More than seven months after the Jesusita Fire scorched nearly 9,000 acres of the Santa Barbara front country – destroying 80 homes, damaging another 15, seriously injuring numerous firefighters, and costing $17 million in its wake – two men have been charged in connection with the start of the fire.
On Thursday, the District Attorney’s office filed charges against Craig Ilenstine, 50, and Dana Larsen, 45, who have each been hit with one misdemeanor count of not obtaining a “hot work” permit when they were allegedly doing trail work on May 5, 2009, the day the fire broke out. The D.A.’s press release indicated that the investigation and evidence collected by the fire investigation team showed that Ilenstine and Larsen were using gas-powered weed cutters to trim vegetation along the Jesusita Trail in the area where the fire started at approximately 1:45 p.m. It’s been long speculated that the fire was caused by trail work of this type, which is usually conducted by volunteers who are known colloquially in hiking and mountain biking circles as “trail gnomes.”
The charge is a violation of California Fire Code, Chapter 26, Section 2601, which requires that a permit must first be obtained from the fire marshal for any “welding, cutting, open torches, and other hot work operations and equipment.” To get such a permit, applicants must demonstrate an ability to take precautions to prevent a wildfire, including – but not limited to – having firefighting equipment onsite and monitoring the area for at least 30 minutes after the completion of work to make sure that there is no danger posed by smoldering materials. According to the D.A.’s office, neither man obtained the required work permit, there were no fire extinguishers at the work site, and no one stayed afterwards to check for hot spots.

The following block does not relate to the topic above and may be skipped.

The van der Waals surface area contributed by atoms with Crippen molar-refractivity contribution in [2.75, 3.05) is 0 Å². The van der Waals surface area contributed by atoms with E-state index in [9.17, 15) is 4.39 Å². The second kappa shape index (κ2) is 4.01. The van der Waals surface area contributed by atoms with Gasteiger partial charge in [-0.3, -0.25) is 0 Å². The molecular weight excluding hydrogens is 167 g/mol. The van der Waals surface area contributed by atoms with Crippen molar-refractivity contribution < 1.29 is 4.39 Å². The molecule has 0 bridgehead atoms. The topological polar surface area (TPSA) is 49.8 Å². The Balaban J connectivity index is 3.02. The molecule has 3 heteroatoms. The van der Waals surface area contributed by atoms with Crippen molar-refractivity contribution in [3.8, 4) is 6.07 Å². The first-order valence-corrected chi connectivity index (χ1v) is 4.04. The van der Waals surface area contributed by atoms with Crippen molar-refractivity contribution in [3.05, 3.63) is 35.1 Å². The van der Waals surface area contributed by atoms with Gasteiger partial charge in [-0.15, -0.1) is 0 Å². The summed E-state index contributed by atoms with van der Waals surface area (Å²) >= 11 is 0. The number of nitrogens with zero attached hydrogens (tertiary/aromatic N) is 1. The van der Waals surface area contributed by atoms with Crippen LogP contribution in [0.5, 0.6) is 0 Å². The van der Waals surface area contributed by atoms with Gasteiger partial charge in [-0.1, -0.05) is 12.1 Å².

Senior Deputy District Attorney Jerry Lulejian, who is prosecuting the case, wouldn’t say whether there were other people on the trail at the time. He wouldn’t comment further on any of the facts of the case beyond what was contained in the press release. “I don’t want to talk about the circumstances in any more detail,” he said.
A study by The Independent of GIS parcel maps shows the start of the fire was within the Los Padres Forest but on the edge of land owned by the county and land owned by the La Cumbre Ranch Living Trust. The trail itself is managed by the U.S. Forest Service through this section via an easement that dates back to the 1960s. From the evidence, which included cleared brush and cut weeds and grass, work was being done both on the county and La Cumbre Ranch private holdings and on the trail managed by the Forest Service.